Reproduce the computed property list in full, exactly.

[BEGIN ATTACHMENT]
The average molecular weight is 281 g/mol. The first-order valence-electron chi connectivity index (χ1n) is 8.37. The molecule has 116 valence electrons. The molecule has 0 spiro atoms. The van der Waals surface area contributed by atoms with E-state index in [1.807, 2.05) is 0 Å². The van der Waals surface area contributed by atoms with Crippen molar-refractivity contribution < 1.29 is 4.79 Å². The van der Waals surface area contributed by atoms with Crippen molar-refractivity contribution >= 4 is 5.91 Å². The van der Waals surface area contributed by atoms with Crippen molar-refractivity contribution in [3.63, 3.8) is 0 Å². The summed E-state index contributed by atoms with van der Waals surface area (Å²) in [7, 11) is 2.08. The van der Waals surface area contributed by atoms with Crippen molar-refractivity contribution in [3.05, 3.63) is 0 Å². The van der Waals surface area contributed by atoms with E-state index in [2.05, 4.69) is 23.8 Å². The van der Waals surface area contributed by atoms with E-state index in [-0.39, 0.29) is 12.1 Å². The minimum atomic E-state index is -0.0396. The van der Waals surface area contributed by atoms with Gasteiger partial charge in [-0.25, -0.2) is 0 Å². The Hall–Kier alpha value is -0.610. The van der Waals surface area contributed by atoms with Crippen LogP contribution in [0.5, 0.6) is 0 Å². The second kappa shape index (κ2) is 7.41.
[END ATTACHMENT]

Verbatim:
The average molecular weight is 281 g/mol. The first-order valence-electron chi connectivity index (χ1n) is 8.37. The molecule has 116 valence electrons. The molecule has 0 spiro atoms. The van der Waals surface area contributed by atoms with E-state index in [1.807, 2.05) is 0 Å². The van der Waals surface area contributed by atoms with Crippen molar-refractivity contribution < 1.29 is 4.79 Å². The van der Waals surface area contributed by atoms with Crippen molar-refractivity contribution >= 4 is 5.91 Å². The van der Waals surface area contributed by atoms with Crippen molar-refractivity contribution in [3.63, 3.8) is 0 Å². The summed E-state index contributed by atoms with van der Waals surface area (Å²) in [7, 11) is 2.08. The van der Waals surface area contributed by atoms with Crippen molar-refractivity contribution in [3.05, 3.63) is 0 Å². The van der Waals surface area contributed by atoms with E-state index in [2.05, 4.69) is 23.8 Å². The van der Waals surface area contributed by atoms with E-state index in [-0.39, 0.29) is 12.1 Å². The minimum atomic E-state index is -0.0396. The van der Waals surface area contributed by atoms with Gasteiger partial charge in [-0.25, -0.2) is 0 Å². The Hall–Kier alpha value is -0.610. The van der Waals surface area contributed by atoms with Crippen LogP contribution in [0.5, 0.6) is 0 Å². The second kappa shape index (κ2) is 7.41.